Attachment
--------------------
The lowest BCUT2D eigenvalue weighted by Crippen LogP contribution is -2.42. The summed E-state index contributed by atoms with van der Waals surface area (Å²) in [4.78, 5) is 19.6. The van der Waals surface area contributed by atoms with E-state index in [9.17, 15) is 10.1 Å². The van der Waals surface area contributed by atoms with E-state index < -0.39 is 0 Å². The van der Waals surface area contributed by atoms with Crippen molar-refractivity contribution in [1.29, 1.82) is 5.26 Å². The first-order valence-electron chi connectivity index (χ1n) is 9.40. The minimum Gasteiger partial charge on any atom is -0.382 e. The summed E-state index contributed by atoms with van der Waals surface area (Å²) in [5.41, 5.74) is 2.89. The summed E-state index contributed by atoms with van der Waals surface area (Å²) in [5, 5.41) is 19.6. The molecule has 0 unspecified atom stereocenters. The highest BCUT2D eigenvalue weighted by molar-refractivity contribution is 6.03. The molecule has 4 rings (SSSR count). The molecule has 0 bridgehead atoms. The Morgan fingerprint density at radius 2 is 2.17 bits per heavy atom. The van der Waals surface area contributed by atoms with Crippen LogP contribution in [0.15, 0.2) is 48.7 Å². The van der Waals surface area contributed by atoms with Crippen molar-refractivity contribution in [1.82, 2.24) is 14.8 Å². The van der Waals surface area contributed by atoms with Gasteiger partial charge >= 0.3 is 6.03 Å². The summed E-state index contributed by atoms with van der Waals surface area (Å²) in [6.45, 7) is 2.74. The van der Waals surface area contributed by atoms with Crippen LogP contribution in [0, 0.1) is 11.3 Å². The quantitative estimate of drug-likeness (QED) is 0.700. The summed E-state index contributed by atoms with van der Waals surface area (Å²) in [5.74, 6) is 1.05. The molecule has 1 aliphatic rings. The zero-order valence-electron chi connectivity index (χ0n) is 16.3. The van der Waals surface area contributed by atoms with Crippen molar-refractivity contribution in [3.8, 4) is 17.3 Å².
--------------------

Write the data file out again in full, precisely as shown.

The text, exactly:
The lowest BCUT2D eigenvalue weighted by Crippen LogP contribution is -2.42. The summed E-state index contributed by atoms with van der Waals surface area (Å²) in [4.78, 5) is 19.6. The van der Waals surface area contributed by atoms with E-state index in [9.17, 15) is 10.1 Å². The van der Waals surface area contributed by atoms with E-state index < -0.39 is 0 Å². The van der Waals surface area contributed by atoms with Crippen molar-refractivity contribution in [1.29, 1.82) is 5.26 Å². The first-order valence-electron chi connectivity index (χ1n) is 9.40. The minimum Gasteiger partial charge on any atom is -0.382 e. The summed E-state index contributed by atoms with van der Waals surface area (Å²) in [5.41, 5.74) is 2.89. The summed E-state index contributed by atoms with van der Waals surface area (Å²) in [5, 5.41) is 19.6. The molecule has 0 unspecified atom stereocenters. The highest BCUT2D eigenvalue weighted by molar-refractivity contribution is 6.03. The molecule has 4 rings (SSSR count). The molecule has 0 bridgehead atoms. The Morgan fingerprint density at radius 2 is 2.17 bits per heavy atom. The van der Waals surface area contributed by atoms with Crippen LogP contribution in [0.15, 0.2) is 48.7 Å². The van der Waals surface area contributed by atoms with Crippen molar-refractivity contribution in [1.82, 2.24) is 14.8 Å². The van der Waals surface area contributed by atoms with Gasteiger partial charge >= 0.3 is 6.03 Å². The summed E-state index contributed by atoms with van der Waals surface area (Å²) in [6.45, 7) is 2.74. The van der Waals surface area contributed by atoms with Crippen LogP contribution in [0, 0.1) is 11.3 Å². The quantitative estimate of drug-likeness (QED) is 0.700. The summed E-state index contributed by atoms with van der Waals surface area (Å²) in [5.74, 6) is 1.05. The molecule has 1 aliphatic rings. The zero-order valence-electron chi connectivity index (χ0n) is 16.3. The van der Waals surface area contributed by atoms with Crippen molar-refractivity contribution in [3.8, 4) is 17.3 Å².